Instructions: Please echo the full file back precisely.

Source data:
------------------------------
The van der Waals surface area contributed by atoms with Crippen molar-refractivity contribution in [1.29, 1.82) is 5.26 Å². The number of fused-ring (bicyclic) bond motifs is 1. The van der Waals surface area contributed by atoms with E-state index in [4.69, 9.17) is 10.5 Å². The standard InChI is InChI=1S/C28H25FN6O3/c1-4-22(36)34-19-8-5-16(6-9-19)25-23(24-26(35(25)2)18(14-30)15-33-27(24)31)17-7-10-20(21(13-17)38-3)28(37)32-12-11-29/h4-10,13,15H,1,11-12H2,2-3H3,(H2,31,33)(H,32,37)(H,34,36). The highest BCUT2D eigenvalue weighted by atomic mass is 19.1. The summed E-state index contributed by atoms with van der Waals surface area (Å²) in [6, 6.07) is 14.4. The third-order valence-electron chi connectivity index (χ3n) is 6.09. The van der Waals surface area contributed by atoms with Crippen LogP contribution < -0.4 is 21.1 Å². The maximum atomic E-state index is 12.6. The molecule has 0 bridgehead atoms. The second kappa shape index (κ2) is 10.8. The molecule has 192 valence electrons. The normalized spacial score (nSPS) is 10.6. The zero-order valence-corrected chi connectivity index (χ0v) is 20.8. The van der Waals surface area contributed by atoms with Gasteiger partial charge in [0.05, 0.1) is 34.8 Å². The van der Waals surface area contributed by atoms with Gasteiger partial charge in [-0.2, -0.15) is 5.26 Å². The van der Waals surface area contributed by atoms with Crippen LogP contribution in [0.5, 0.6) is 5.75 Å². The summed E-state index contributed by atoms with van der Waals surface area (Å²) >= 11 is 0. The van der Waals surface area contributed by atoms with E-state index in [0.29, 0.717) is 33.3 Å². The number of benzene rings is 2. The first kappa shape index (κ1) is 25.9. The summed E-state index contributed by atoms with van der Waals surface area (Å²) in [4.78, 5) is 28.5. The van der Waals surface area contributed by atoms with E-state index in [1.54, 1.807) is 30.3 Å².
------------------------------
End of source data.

The van der Waals surface area contributed by atoms with Crippen molar-refractivity contribution in [1.29, 1.82) is 5.26 Å². The number of fused-ring (bicyclic) bond motifs is 1. The van der Waals surface area contributed by atoms with E-state index in [4.69, 9.17) is 10.5 Å². The standard InChI is InChI=1S/C28H25FN6O3/c1-4-22(36)34-19-8-5-16(6-9-19)25-23(24-26(35(25)2)18(14-30)15-33-27(24)31)17-7-10-20(21(13-17)38-3)28(37)32-12-11-29/h4-10,13,15H,1,11-12H2,2-3H3,(H2,31,33)(H,32,37)(H,34,36). The highest BCUT2D eigenvalue weighted by atomic mass is 19.1. The summed E-state index contributed by atoms with van der Waals surface area (Å²) in [6, 6.07) is 14.4. The third-order valence-electron chi connectivity index (χ3n) is 6.09. The van der Waals surface area contributed by atoms with Crippen LogP contribution < -0.4 is 21.1 Å². The maximum atomic E-state index is 12.6. The molecule has 0 bridgehead atoms. The second kappa shape index (κ2) is 10.8. The molecule has 192 valence electrons. The normalized spacial score (nSPS) is 10.6. The zero-order valence-corrected chi connectivity index (χ0v) is 20.8. The van der Waals surface area contributed by atoms with Gasteiger partial charge in [0.05, 0.1) is 34.8 Å². The van der Waals surface area contributed by atoms with Gasteiger partial charge in [-0.2, -0.15) is 5.26 Å². The van der Waals surface area contributed by atoms with Crippen LogP contribution in [0.5, 0.6) is 5.75 Å². The summed E-state index contributed by atoms with van der Waals surface area (Å²) >= 11 is 0. The van der Waals surface area contributed by atoms with E-state index in [0.29, 0.717) is 33.3 Å². The number of benzene rings is 2. The first kappa shape index (κ1) is 25.9. The summed E-state index contributed by atoms with van der Waals surface area (Å²) in [4.78, 5) is 28.5. The van der Waals surface area contributed by atoms with E-state index in [1.54, 1.807) is 30.3 Å².